The following essay is reprinted with permission from The Conversation, an online publication covering the latest research.
Facebook CEO Mark Zuckerberg’s Congressional testimony will discussways to keep people’s online data private, which I’m interested in as a privacy scholar. Facebook and other U.S. companies already follow more comprehensive privacy laws in other countries. But without comparable requirements at home, there’s little reason for them to protect U.S. consumers the same way.
Inform customers and secure data
U.S. privacy laws are mostly based on the Federal Trade Commission’s Fair Information Practice Principles, which recommend companies:
- tell customers their data practices,
- give people some choice about additional uses,
- provide people with access to information about them, and
- ensure the security of the data collected.
In some industries, there are regulations for handling what’s called “personally identifiable information.” Federal laws protect medical information, financial data and education-related records.
Online services and apps are barely regulated, though they must protect children, limit unsolicited email marketing and tell the public what they do with data they collect.
Online tracking and advertising is self-regulated: Industry associationsset rules for their members. Data collection by emerging technologies, such as smart speakers or self-driving cars, is mostly unregulated. The FTC does investigate if companies are “unfair or deceptive,” but firms that prominently disclose what they do may avoid trouble.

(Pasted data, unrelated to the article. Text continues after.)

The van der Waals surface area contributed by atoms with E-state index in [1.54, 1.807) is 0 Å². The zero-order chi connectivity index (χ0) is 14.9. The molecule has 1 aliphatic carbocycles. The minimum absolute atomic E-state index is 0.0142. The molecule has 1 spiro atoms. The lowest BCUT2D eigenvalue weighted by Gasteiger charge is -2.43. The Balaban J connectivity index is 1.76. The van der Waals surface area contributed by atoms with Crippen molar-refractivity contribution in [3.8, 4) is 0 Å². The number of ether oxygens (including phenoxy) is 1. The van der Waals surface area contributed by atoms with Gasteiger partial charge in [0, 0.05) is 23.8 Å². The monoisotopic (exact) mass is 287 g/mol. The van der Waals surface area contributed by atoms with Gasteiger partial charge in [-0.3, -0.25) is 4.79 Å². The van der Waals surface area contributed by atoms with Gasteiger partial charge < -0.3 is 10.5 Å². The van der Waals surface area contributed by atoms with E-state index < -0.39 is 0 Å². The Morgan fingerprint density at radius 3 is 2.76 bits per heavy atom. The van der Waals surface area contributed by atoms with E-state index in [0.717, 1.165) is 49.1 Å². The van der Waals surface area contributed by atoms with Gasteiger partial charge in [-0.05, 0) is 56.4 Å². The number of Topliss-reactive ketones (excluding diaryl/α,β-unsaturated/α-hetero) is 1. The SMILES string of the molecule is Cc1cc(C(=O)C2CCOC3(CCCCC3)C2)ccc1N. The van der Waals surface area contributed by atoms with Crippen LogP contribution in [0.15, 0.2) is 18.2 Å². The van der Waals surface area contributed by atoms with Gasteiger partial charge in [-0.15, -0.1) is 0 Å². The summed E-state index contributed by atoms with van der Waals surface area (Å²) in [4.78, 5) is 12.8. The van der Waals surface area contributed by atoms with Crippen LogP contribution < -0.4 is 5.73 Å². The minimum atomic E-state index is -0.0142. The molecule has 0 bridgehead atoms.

Strong limits on data collection
Europe, by contrast, generally prohibits collecting and using personal data. Its General Data Protection Regulation, which takes effect on May 25, applies to all businesses and government agencies in European Union member countries – including U.S. companies offering services in Europe.
The GDPR gives six reasons for collecting personal data. But even then, any analysis must be closely related to the purpose for which the data was collected. For example, a fitness-tracking company couldn’t sell users’ exercise data to a health insurance company without additional consent. Companies that violate the GDPR may be fined up to 20 million euros, or 4 percent of the firm’s worldwide annual revenue.
Building on the GDPR, Europe’s forthcoming ePrivacy Regulation will likely require explicit individual consent before a company can track a person’s online activity.
Many other countries, including Mexico, Switzerland and Russia, have adopted comprehensive privacy regulations like the EU’s. Canada also broadly regulates how government agencies and private companies use data.
The advantage of comprehensive privacy protections is that they’re consistent across services and industries, even as new technologies emerge.
This article was originally published on The Conversation. Read the original article.